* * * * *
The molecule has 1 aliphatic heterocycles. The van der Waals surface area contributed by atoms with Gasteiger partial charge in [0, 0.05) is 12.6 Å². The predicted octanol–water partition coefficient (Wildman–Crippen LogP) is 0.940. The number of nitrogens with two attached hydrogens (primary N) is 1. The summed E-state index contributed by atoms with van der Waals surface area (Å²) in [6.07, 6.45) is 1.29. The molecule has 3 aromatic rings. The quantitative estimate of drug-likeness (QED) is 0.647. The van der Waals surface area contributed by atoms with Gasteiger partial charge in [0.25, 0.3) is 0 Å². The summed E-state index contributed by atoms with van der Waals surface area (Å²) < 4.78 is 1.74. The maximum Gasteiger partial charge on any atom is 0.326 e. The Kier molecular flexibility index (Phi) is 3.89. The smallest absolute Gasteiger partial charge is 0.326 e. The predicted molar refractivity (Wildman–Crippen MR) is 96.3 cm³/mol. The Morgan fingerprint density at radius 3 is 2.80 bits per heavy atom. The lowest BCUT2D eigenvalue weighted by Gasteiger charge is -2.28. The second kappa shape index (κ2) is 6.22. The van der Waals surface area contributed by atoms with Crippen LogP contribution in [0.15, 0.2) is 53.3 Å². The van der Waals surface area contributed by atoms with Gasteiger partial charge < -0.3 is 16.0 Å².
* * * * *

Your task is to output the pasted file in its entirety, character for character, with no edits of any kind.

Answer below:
The molecule has 1 aliphatic heterocycles. The van der Waals surface area contributed by atoms with Gasteiger partial charge in [0, 0.05) is 12.6 Å². The predicted octanol–water partition coefficient (Wildman–Crippen LogP) is 0.940. The number of nitrogens with two attached hydrogens (primary N) is 1. The summed E-state index contributed by atoms with van der Waals surface area (Å²) in [6.07, 6.45) is 1.29. The molecule has 3 aromatic rings. The quantitative estimate of drug-likeness (QED) is 0.647. The van der Waals surface area contributed by atoms with Gasteiger partial charge in [0.25, 0.3) is 0 Å². The summed E-state index contributed by atoms with van der Waals surface area (Å²) < 4.78 is 1.74. The maximum Gasteiger partial charge on any atom is 0.326 e. The Kier molecular flexibility index (Phi) is 3.89. The smallest absolute Gasteiger partial charge is 0.326 e. The predicted molar refractivity (Wildman–Crippen MR) is 96.3 cm³/mol. The Morgan fingerprint density at radius 3 is 2.80 bits per heavy atom. The lowest BCUT2D eigenvalue weighted by Gasteiger charge is -2.28. The second kappa shape index (κ2) is 6.22. The van der Waals surface area contributed by atoms with Crippen LogP contribution in [0.15, 0.2) is 53.3 Å². The van der Waals surface area contributed by atoms with Gasteiger partial charge < -0.3 is 16.0 Å².